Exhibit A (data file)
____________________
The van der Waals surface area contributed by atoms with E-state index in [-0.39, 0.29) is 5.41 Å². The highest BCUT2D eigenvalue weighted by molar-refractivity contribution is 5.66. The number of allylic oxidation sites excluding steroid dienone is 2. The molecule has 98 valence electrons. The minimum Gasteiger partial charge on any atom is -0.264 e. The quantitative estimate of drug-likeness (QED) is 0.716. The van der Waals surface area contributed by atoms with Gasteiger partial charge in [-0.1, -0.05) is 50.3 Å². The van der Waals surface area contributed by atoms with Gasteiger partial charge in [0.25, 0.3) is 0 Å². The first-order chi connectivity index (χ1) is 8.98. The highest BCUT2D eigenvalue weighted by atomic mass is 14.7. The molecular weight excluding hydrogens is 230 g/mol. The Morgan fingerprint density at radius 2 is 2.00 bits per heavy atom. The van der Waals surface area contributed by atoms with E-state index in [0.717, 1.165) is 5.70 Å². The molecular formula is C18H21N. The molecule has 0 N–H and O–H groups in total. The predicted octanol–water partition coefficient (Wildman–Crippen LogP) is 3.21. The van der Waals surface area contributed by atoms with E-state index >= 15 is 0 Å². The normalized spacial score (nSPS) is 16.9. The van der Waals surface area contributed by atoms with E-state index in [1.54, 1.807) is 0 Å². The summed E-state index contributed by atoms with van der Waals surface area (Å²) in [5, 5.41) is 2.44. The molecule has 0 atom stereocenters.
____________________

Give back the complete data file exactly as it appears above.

The van der Waals surface area contributed by atoms with E-state index in [-0.39, 0.29) is 5.41 Å². The highest BCUT2D eigenvalue weighted by molar-refractivity contribution is 5.66. The number of allylic oxidation sites excluding steroid dienone is 2. The molecule has 98 valence electrons. The minimum Gasteiger partial charge on any atom is -0.264 e. The quantitative estimate of drug-likeness (QED) is 0.716. The van der Waals surface area contributed by atoms with Gasteiger partial charge in [-0.1, -0.05) is 50.3 Å². The van der Waals surface area contributed by atoms with Gasteiger partial charge in [0.25, 0.3) is 0 Å². The first-order chi connectivity index (χ1) is 8.98. The highest BCUT2D eigenvalue weighted by atomic mass is 14.7. The molecular weight excluding hydrogens is 230 g/mol. The Morgan fingerprint density at radius 2 is 2.00 bits per heavy atom. The van der Waals surface area contributed by atoms with E-state index in [0.717, 1.165) is 5.70 Å². The molecular formula is C18H21N. The molecule has 0 N–H and O–H groups in total. The predicted octanol–water partition coefficient (Wildman–Crippen LogP) is 3.21. The van der Waals surface area contributed by atoms with E-state index >= 15 is 0 Å². The normalized spacial score (nSPS) is 16.9. The van der Waals surface area contributed by atoms with E-state index in [1.54, 1.807) is 0 Å². The summed E-state index contributed by atoms with van der Waals surface area (Å²) in [5, 5.41) is 2.44. The molecule has 0 atom stereocenters.